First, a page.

Israeli spy satellites are covering “areas of interest” continuously, but the Israeli air force (IAF) is still actively operating good ‘ol imaging systems carried by fighter aircraft. Calling the technology “good ‘ol” may sound nice, but in fact these systems are “excellent and new”.
The F-15A/Bs of “The Knights of the Twin Tail” squadron take off for operational flights on a daily basis equipped with these sharp eyes. Gathering intelligence by aerial photography is a major practice for the squadron.
The situation in Israel is unique. Some of the threats are located just across the border in countries that are in peace with Israel. The best example is the Sinai peninsula – a part of Egypt that has signed a peace treaty with Israel, but has turned out to be a haven for terror organisations.
So flying over Egypt is out of the question – but flying along its border and using oblique or diagonal photography does not breach even one clause of the treaty.
The squadron’s activities are classified, but recently it got some exposure on the IAF’s website.
“When [clear] weather is expected we are the first to know, because it means we will have more intelligence missions,” explains Maj David, the squadron deputy commander in charge of photography missions.
In wartime, the squadron operates intensively in both the fields of attacking targets and gathering aerial intelligence over areas of interest.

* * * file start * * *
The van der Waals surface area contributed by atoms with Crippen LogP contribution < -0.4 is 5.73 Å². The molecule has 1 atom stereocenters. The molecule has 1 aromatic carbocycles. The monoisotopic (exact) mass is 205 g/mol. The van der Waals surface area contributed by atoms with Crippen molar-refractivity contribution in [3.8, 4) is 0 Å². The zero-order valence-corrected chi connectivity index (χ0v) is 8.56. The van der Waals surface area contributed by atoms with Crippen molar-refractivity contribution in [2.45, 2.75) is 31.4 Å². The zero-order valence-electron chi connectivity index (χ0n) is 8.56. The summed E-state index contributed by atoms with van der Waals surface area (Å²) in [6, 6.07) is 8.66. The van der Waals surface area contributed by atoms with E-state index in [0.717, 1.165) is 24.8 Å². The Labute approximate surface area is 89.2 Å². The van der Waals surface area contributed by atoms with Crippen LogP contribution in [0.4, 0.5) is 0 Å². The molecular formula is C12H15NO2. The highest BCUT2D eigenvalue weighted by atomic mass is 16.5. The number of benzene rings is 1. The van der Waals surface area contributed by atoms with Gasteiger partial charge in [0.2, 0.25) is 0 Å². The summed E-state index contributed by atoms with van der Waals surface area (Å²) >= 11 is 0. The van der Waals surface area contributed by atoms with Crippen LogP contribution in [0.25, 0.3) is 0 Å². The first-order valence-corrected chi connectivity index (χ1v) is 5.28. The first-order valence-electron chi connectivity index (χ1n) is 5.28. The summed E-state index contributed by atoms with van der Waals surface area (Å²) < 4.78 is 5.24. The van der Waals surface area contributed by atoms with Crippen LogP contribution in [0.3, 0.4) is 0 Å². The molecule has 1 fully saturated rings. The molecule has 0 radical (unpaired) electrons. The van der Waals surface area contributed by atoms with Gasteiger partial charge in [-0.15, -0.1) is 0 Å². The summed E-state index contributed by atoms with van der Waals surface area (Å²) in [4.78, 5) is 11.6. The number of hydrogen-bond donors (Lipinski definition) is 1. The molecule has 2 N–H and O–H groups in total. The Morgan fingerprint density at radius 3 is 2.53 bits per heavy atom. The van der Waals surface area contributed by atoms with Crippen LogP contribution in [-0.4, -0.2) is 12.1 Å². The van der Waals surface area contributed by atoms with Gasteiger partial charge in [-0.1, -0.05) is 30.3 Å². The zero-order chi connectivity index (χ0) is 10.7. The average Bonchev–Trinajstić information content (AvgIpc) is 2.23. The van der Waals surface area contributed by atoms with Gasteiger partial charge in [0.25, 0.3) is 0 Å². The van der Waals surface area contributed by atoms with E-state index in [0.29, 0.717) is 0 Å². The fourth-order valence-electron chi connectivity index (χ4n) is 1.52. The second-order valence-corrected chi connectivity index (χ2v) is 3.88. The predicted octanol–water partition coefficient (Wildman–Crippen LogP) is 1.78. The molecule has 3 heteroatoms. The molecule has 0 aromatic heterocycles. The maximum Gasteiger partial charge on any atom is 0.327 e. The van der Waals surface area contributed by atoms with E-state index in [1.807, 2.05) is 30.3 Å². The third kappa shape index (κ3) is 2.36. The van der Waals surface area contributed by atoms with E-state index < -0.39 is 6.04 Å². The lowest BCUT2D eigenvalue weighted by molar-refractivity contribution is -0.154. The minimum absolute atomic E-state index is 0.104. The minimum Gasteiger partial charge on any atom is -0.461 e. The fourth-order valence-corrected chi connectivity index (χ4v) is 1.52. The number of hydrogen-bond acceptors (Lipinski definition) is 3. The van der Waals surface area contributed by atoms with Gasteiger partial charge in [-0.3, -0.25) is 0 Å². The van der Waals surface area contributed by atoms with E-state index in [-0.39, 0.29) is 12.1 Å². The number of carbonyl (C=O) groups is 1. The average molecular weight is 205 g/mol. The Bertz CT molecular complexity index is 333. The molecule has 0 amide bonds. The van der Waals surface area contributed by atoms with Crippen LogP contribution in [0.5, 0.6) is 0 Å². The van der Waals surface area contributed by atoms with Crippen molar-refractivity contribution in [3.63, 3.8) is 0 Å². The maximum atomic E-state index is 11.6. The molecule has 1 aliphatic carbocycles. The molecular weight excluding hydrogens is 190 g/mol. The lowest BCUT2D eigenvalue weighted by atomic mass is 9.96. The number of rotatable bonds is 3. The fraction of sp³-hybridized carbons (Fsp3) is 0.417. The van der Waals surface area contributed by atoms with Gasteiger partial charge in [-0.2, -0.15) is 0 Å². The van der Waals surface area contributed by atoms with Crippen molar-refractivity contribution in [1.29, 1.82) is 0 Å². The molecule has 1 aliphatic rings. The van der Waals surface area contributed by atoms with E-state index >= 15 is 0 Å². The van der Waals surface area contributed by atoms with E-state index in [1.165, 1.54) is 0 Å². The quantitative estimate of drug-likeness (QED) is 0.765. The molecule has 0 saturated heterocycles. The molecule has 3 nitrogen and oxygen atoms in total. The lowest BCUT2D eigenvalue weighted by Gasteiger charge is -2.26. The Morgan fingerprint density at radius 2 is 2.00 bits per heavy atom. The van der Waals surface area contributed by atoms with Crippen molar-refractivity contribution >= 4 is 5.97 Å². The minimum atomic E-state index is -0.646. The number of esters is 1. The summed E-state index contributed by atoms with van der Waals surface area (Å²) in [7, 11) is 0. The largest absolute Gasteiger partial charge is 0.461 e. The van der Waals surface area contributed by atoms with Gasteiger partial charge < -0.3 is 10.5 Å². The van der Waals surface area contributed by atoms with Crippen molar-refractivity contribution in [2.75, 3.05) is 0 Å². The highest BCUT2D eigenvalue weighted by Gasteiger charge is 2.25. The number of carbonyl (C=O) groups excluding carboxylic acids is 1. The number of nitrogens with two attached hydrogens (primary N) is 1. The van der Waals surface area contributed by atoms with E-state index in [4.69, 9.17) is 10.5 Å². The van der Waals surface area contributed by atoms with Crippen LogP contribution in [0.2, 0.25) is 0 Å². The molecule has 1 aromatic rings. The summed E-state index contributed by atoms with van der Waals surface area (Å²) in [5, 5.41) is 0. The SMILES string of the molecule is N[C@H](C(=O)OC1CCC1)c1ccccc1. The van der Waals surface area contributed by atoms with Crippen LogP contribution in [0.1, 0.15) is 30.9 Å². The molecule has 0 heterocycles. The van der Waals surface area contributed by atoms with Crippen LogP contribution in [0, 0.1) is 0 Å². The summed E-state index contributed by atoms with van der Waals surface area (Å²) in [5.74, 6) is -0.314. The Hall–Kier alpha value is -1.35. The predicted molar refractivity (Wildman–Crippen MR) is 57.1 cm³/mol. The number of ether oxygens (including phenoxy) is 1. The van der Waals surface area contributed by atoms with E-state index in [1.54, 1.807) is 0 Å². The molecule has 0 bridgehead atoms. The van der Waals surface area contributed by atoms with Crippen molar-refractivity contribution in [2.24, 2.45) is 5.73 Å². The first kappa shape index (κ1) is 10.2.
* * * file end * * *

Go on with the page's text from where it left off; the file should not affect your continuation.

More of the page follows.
However, fighter jets are not the only providers of aerial intelligence in the IAF – transport aircraft and unmanned air systems provide a wider situation report as events unfold.
Each of the platforms has unique advantages, and the missions vary – but the F-15s have an advantage. Their size enables them to carry heavier, more efficient photography equipment.
Additionally, F-15s on an intelligence mission can defend themselves during high-risk missions. If needed, the fighter jet can also carry out an integrated mission – detecting, “incriminating” and destroying a target.
The squadron’s F-15A/Bs are not the most advanced platform operated by the IAF, but the photography systems they carry is the most advanced equipment available. Israeli companies have developed systems that allow the fighters to see the smallest detail from very long ranges.